I have a significant love-hate relationship with fitness apps and modern fitness culture. I mean, obviously I find parts of it extremely useful. Without the community and tools available now, I would be a quite different state. I’m happier and more in-control of my life now. Thanks for the help, modern fitness culture! (Or, more accurately: thanks, Internet!)
That’s… pretty much where the love ends, actually. But it is a significant love. I’ve never met data I didn’t like, because I can then view that statistical data and parse it into actionable change when I feel it is necessary.
But spoiler alert: no one but the individual can tell when actionable change in necessary. There are a dozen different one-size-fits-all falsehoods regarding fitness and physical health. For me, there’s a lot of taking what I need and throwing out the rest. Except “throwing out the rest” is exhausting. “The rest” is often deeply, deeply problematic. And it’s hard to tell what “the rest” is until you’ve been embroiled in misinformation for so long that it feels normal.
So, with the obligatory statement that yes, these things can be very useful, and yes, I have used them to personal success, I now feel ready to discuss…
Some of the Things I Hate About Modern Fitness Culture
1. The Word “Fit”
I don’t know how to explain how much I hate the word “fit.” It leaves me feeling icky. I want to shake people when they use it, and beg them just to say what they mean. Because usually they mean, “physically ideal,” not “in good physical health,” and these two things are not synonymous.
It’s not that I have a problem with using a word that easily explains, “Hey, this person is in good physical health and relatively athletic.” We use words to mean things — I’m a writer, I get it. And I have absolutely no qualms with people who are physically fit. But I feel like at some point in the otts we decided to define “fit” as “not fat,” or “visually appealing to the male gaze.” And while I personally like being appealing to a specific male gaze, it’s not a woman’s job to be properly ornamental for the men around her. But unfortunately, we place a weird moral imperative on being compliant with fitness, thinness, and the male gaze.
When I initially started writing my draft, I was like, “Ashley, can you even prove that the word ‘fit’ is all about male gaze, rather than fitness?” So I decided to check. I started by searching the word “fit” on Pinterest, and god help me, I sort of wish I hadn’t. For one, I really hope Pinterest doesn’t take this as a sign that I’d like to see more “fitspiration,” because fuck that. A lot.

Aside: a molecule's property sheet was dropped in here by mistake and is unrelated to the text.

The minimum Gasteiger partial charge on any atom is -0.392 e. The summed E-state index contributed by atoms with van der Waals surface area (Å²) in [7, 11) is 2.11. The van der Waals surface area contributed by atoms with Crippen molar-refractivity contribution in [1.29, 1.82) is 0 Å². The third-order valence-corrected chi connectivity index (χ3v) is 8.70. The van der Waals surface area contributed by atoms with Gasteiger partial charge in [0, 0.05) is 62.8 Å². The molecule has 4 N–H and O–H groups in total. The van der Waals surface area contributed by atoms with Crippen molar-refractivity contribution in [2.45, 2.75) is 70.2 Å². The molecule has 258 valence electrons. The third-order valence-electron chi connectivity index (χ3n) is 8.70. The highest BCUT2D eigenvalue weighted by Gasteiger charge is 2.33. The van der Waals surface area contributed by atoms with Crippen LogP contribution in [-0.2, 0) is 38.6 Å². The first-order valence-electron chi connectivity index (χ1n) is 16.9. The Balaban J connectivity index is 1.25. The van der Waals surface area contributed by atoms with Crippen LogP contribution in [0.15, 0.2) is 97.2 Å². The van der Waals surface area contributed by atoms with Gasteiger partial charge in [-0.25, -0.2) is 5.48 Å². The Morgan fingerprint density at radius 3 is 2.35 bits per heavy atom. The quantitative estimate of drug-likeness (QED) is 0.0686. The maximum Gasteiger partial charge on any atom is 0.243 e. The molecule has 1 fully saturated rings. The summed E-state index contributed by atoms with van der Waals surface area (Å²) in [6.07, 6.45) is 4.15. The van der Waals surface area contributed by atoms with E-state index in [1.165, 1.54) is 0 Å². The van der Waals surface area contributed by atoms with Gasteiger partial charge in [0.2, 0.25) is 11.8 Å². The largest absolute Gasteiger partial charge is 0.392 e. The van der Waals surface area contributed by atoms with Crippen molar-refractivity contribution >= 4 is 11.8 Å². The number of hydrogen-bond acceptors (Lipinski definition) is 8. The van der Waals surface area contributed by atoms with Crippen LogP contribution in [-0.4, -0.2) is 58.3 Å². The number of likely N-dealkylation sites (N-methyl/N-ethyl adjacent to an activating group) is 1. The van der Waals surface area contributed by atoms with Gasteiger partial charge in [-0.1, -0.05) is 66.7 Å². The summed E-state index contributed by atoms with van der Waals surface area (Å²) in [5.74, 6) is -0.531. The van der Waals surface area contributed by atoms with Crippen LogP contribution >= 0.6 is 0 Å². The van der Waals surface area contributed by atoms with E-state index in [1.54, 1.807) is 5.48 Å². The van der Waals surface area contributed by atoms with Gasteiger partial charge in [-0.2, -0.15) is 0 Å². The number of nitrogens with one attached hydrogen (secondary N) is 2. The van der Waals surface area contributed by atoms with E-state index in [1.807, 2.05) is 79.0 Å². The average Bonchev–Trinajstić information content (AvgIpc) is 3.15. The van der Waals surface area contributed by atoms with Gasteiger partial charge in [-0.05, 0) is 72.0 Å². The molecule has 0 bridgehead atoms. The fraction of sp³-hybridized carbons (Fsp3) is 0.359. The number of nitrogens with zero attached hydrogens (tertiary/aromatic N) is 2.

Just… scroll down for a while. Look not just at the bodies but at the way they’re being presented. They’re angled and zoomed and cropped in ways that have very little with showing the ways a woman’s body changes as her fitness increases.1 Also note: I scrolled down until I wanted to throw my computer through the screen door, and I only saw two men. And there’s only one type of body on display in these pieces. In reality, people are shaped and defined in a wide variety of ways.
But hey, maybe this is unfair. After all, Pinterest is very much a “girl” thing. So let’s go the most gender agnostic place I can think to: Google Images. And while this search reveals more dudes — equally unattainable bodies, equally guilty of only displaying one type of body2 — I believe my male gaze point stands.
Also, there’s a car called the Fit.
2. The Rampant, Depressing Sexism
The unfortunate thing about me is that engagement in communities helps me maintain interest and involvement. So I use MyFitnessPal to track my food intake — see more about this in #3 — and I unfortunately find it helpful to spend time on their horridly sexist, fat-shaming forums.
I mean, I understand why I keep going back. These are people like me, who understand me (sort of) and are going through the same life experiences as me (kind of). In real life I only recently met one of other person who had lost significant weight using the same website, and I love her because she gets my brain on these things. And she isn’t terrible! Unlike the MFP forums, which are the worst places on Earth. (Sometimes.)
Like I addressed in the depressing Pinterest thing above, weight loss is a thing directed at women through male gaze. I’m not saying that dudes come at us all “YOU’RE FAT” (even though in some cases they really kind of do). Rather, it’s that women hold themselves (and other women) to an ideal created by the Mythical Straight Man, based on what we’re told the Mythical Straight Man wants by pop culture and the sort of assholes who perpetuate pop culture. Since this is a thing passed on mostly through media, whether or not this actually defines the men in a woman’s life…. varies. (#NotAllMen)
So in addition to having men on this website give what they suppose is their best compliment — a lewd comment and a request for nudes — we have women also perpetuating this sort of body hate. The words people use to describe their bodies and the bodies of people around them is gross. It’s frustrating.3
Okay, this post is going on forever. I’m gonna make a second page!
1. Most of them appear to be THIS A ROUND BUTT LOOK AT THIS BUTT HAVE A BETTER BUTT because apparently the Internet is into asses.
2. That I guess maybe men aspire to? Guys, this one of the things I don’t know about you. I know that men feel pressure to look a certain way as well, but I don’t know what men consider their own ideal. But I’d also like to stop and say I know guys feel this pressure, but it’s not the same. More on this in another post, probably.
3. On a personal note, seeing people who started their weight loss in my goal weight range talk about how disgusting, fat, and unloveable they were? Also not a great feeling.